It was the proposed object of this article to trace the progress of modern liberty from its feudal origin down to the present time. But the subject is too vast to be compressed within the prescribed limits. It is, therefore, only practicable to touch the most important periods
per saltum. Perhaps, too, it would be a forced task to wander, even idly, along the fretted and sometimes subterranean course of the swel. ling tide of those events which mark its onward career. There is a
natural, a native impulse to rush forward to that point where foams the whirlpool to our thoughts — which every American images as the Niagara of Liberty, over-pouring a ‘rising world of waters' in its mighty deluge.
T'hose great events which form the epochs of their respective eras must necessarily create a wide spread and permanent influence, working either weal or wo to the interests of mankind. The world cannot be agitated by a moral convulsion, and yet retain no trace of its existence. But the motives of human action are so various and so mingled, the dependency of cause and effect oftentimes so slender, and the just relation between principle and event so difficult of perception, that it frequently becomes most perplexing to determine whether a particular result is to be referred to its apparently proximate cause, or whether both ought not properly to be ascribed to more remote agents, and classed together in a common category. However this may be, it is most certain that such occurrences denote an era of visible influence a period when the march of civilization was either quickened or retarded. In observing the moral phenomena which mark the progress of civil liberty, the mind naturally reverts to that great spectacle which stands in such prominent relief upon the gorgeous picture of the Middle Ages. Occurring at an important period of the advancement of Europe from barbarism to refinement, it would naturally be presupposed that the Crusades had an important bearing upon the great cause of humanity. Their good or evil effects have been equally affirmed and denied. Without, therefore, attempting to demonstrate a moral relation between them and civilization, it will be sufficient to point out the most important of those circumstances, which may at least claim a chronological coincidence. The object is not to inquire into the general consequences of these expeditions — whether beneficial or injurious - but briefly to designate certain events of coëval or consequent occurrence, which tended to the advancement of civil liberty. The most immediate of these were the universality of national intercommunication, and the consequent increase of commerce and manufactures. The revival of learning, although but partially attributable to the Crusades them. selves, yet began to distinguish the era, and exerted the bappiest influence in the acknowledged amelioration of the political and moral condition of mankind. But the great incidents which contributed to the cause of liberty, were – a forced diminution of the unbalanced power of the baronial aristocracy, and the correspondent accession of influence in the hands of the people. The estates of the feudal lords were dissipated in the costly preparations and burthensome expenses necessary for their distant expeditions to the Iloly Land. Charters of freedom were wrested from their poverty, and privileges and property secured to the peasants and artificers ; thus restoring a substance and a soul to the most useful part of the community,' and superseding martial ostentation by industry and improvement. This change was effected by the establishment of Municipal Corporations. The abuses of the feudal system had rendered the cities and towns dependant, and tribu. tary to the princes and nobles. Their superiority, like all arbitrary power, had been grievously abused for selfish aggrandizement, and the depression of their feudatories, who were deprived of all the essential and inherent rights of man, both public and domestic. Insecurity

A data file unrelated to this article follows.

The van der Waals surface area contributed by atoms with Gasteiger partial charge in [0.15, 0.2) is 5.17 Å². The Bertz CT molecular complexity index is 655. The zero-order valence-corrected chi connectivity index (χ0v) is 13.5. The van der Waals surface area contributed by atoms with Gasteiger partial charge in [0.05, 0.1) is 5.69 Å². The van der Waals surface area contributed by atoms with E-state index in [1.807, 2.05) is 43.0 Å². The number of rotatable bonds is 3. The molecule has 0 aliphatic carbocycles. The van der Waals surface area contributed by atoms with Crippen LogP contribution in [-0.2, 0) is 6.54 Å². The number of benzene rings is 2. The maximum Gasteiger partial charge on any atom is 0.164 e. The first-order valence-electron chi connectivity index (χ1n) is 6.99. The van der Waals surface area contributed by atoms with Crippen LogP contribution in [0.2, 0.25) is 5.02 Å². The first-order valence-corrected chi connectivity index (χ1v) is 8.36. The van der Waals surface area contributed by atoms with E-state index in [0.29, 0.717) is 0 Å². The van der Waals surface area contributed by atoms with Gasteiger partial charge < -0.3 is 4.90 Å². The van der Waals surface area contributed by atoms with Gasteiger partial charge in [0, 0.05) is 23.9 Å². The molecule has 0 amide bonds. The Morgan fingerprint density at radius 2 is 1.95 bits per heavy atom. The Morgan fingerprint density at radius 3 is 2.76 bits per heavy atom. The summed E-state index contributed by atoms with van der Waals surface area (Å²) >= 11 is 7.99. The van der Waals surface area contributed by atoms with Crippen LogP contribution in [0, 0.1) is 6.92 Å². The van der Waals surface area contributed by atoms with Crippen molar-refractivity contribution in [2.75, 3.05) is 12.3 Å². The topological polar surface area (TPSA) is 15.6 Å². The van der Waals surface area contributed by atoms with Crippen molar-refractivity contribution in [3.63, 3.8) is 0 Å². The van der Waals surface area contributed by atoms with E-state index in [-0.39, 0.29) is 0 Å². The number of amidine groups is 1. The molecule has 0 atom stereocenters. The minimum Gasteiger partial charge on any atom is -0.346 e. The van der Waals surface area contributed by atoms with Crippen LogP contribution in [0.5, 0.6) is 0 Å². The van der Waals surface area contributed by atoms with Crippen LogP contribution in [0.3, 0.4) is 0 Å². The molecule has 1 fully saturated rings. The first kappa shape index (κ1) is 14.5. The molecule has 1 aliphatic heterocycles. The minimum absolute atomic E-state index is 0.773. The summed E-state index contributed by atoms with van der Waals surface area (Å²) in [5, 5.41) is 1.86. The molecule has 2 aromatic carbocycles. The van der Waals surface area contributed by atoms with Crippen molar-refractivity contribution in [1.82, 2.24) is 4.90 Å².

blasted the happiness of their life, and the prosperity of business. The right of holding property was precarious, and they enjoyed no power of disposal, either by will or deed. Marriage was a purchased privilege, and the guardianship of children was vested in their oppressors. Unmitigated vassalage palsied exertion, and precluded improvement. Those who were mocked with the name of freemen, were but little elevated above the most abject of their fellow-slaves. But while the costly fanaticism of the feudal aristocracy was rapidly lessening their power, by the loss of wealth, and the slaughter of their immediate hereditary bondsmen,' the strength and influence of the people were steadily advancing, and securing to them the means of breaking the iron bondage with which their energies were fettered. The cities of Italy, many of which had been advanced by the crusades to considerable maritime importance, were enabled to obtain, either by force, favor, or purchase, very considerable corporate privileges. Their example was followed, with the same success, by great numbers of towns through. out Europe. The efforts of the people were assisted by the anxiety of their monarchs to fortify themselves against baronial ascendency. The former were incited to these exertions by a renovated spirit of liberty. They had been trampled down to the lowest stage of depression, and a natural reaction gave ascensive energy to their attempts. Human nature is perhaps capable of degradation infinitely accumulated, because there is a moral tendency to depravity ; but there is an ultimate period of oppression when despair arms itself with its very shackles. The towns were erected into corporations, a name now most usually expressive of very different institutions. The powers and capacities they acquired are more significantly exhibited by the attribute franchise. This, in its broad sense, includes many political rights, such as enfranchisement, the right of trial by jury, of holding offices and of suffrage, in the members of the body-politic, and the corporate privilege of the enactment and administration of free and voluntary laws. The general result of this great change, as regards civilization, was the revival of the arts, industry, and commerce: the peculiar effect upon the advancement of civil liberty was the establishment of order and security.